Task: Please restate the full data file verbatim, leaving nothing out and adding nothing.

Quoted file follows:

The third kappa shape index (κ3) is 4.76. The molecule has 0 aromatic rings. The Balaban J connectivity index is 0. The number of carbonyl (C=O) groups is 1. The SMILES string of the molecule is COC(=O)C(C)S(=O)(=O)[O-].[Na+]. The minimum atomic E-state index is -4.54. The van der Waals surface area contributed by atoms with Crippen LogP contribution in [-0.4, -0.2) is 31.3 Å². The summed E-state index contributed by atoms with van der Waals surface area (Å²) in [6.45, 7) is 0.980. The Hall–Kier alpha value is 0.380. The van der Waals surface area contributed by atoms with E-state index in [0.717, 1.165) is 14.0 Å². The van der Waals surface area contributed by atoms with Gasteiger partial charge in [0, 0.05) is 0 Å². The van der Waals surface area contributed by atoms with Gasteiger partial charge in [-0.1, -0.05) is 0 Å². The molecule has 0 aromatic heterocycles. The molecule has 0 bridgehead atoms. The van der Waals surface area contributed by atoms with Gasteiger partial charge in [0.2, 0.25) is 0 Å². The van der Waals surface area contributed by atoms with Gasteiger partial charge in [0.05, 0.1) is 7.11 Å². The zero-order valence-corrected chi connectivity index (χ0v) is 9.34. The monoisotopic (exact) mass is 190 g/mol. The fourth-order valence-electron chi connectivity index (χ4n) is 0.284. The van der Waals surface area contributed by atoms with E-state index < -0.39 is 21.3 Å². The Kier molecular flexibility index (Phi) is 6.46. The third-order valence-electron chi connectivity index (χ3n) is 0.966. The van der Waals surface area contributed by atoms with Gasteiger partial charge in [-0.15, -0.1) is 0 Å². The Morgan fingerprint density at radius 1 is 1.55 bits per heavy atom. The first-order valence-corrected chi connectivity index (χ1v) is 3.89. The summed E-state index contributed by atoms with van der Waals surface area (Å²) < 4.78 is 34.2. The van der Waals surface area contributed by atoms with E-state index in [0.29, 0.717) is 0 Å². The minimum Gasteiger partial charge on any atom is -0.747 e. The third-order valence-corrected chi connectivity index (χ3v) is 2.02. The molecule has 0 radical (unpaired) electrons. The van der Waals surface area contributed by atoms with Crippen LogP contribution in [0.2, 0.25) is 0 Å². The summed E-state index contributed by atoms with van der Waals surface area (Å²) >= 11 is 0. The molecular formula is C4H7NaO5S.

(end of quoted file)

The third kappa shape index (κ3) is 4.76. The molecule has 0 aromatic rings. The Balaban J connectivity index is 0. The number of carbonyl (C=O) groups is 1. The SMILES string of the molecule is COC(=O)C(C)S(=O)(=O)[O-].[Na+]. The minimum atomic E-state index is -4.54. The van der Waals surface area contributed by atoms with Crippen LogP contribution in [-0.4, -0.2) is 31.3 Å². The summed E-state index contributed by atoms with van der Waals surface area (Å²) in [6.45, 7) is 0.980. The Hall–Kier alpha value is 0.380. The van der Waals surface area contributed by atoms with E-state index in [0.717, 1.165) is 14.0 Å². The van der Waals surface area contributed by atoms with Gasteiger partial charge in [0, 0.05) is 0 Å². The van der Waals surface area contributed by atoms with Gasteiger partial charge in [-0.1, -0.05) is 0 Å². The molecule has 0 aromatic heterocycles. The molecule has 0 bridgehead atoms. The van der Waals surface area contributed by atoms with Gasteiger partial charge in [0.2, 0.25) is 0 Å². The van der Waals surface area contributed by atoms with Gasteiger partial charge in [0.05, 0.1) is 7.11 Å². The zero-order valence-corrected chi connectivity index (χ0v) is 9.34. The monoisotopic (exact) mass is 190 g/mol. The fourth-order valence-electron chi connectivity index (χ4n) is 0.284. The van der Waals surface area contributed by atoms with E-state index < -0.39 is 21.3 Å². The Kier molecular flexibility index (Phi) is 6.46. The third-order valence-electron chi connectivity index (χ3n) is 0.966. The van der Waals surface area contributed by atoms with Gasteiger partial charge in [-0.15, -0.1) is 0 Å². The Morgan fingerprint density at radius 1 is 1.55 bits per heavy atom. The first-order valence-corrected chi connectivity index (χ1v) is 3.89. The summed E-state index contributed by atoms with van der Waals surface area (Å²) < 4.78 is 34.2. The van der Waals surface area contributed by atoms with E-state index in [0.29, 0.717) is 0 Å². The minimum Gasteiger partial charge on any atom is -0.747 e. The third-order valence-corrected chi connectivity index (χ3v) is 2.02. The molecule has 0 radical (unpaired) electrons. The van der Waals surface area contributed by atoms with Crippen LogP contribution in [0.2, 0.25) is 0 Å². The summed E-state index contributed by atoms with van der Waals surface area (Å²) >= 11 is 0. The molecular formula is C4H7NaO5S.